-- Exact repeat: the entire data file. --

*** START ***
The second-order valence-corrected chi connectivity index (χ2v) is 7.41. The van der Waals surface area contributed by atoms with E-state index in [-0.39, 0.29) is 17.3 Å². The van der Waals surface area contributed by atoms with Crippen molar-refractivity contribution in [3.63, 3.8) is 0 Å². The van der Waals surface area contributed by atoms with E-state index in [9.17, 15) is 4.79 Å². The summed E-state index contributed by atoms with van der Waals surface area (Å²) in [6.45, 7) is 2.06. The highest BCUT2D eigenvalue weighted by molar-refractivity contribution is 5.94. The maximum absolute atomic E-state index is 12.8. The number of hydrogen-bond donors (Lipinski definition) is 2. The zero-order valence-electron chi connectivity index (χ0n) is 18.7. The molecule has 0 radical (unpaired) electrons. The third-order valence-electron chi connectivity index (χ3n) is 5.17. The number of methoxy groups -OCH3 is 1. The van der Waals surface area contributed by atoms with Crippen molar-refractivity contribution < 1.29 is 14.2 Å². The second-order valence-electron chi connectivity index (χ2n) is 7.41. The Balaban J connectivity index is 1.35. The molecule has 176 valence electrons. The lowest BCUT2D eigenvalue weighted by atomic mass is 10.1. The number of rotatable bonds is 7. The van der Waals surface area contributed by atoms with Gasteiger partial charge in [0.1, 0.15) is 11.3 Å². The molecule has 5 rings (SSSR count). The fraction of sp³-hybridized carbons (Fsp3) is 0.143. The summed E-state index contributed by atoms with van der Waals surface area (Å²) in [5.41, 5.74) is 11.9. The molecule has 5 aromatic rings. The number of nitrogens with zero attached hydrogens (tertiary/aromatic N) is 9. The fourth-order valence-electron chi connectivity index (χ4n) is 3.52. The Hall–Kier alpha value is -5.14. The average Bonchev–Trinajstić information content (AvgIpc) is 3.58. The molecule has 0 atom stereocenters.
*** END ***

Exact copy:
The second-order valence-corrected chi connectivity index (χ2v) is 7.41. The van der Waals surface area contributed by atoms with E-state index in [-0.39, 0.29) is 17.3 Å². The van der Waals surface area contributed by atoms with Crippen molar-refractivity contribution in [3.63, 3.8) is 0 Å². The van der Waals surface area contributed by atoms with E-state index in [9.17, 15) is 4.79 Å². The summed E-state index contributed by atoms with van der Waals surface area (Å²) in [6.45, 7) is 2.06. The highest BCUT2D eigenvalue weighted by molar-refractivity contribution is 5.94. The maximum absolute atomic E-state index is 12.8. The number of hydrogen-bond donors (Lipinski definition) is 2. The zero-order valence-electron chi connectivity index (χ0n) is 18.7. The molecule has 0 radical (unpaired) electrons. The third-order valence-electron chi connectivity index (χ3n) is 5.17. The number of methoxy groups -OCH3 is 1. The van der Waals surface area contributed by atoms with Crippen molar-refractivity contribution < 1.29 is 14.2 Å². The second-order valence-electron chi connectivity index (χ2n) is 7.41. The Balaban J connectivity index is 1.35. The molecule has 176 valence electrons. The lowest BCUT2D eigenvalue weighted by atomic mass is 10.1. The number of rotatable bonds is 7. The van der Waals surface area contributed by atoms with Gasteiger partial charge in [0.1, 0.15) is 11.3 Å². The molecule has 5 rings (SSSR count). The fraction of sp³-hybridized carbons (Fsp3) is 0.143. The summed E-state index contributed by atoms with van der Waals surface area (Å²) in [5.41, 5.74) is 11.9. The molecule has 5 aromatic rings. The number of nitrogens with zero attached hydrogens (tertiary/aromatic N) is 9. The fourth-order valence-electron chi connectivity index (χ4n) is 3.52. The Hall–Kier alpha value is -5.14. The average Bonchev–Trinajstić information content (AvgIpc) is 3.58. The molecule has 0 atom stereocenters.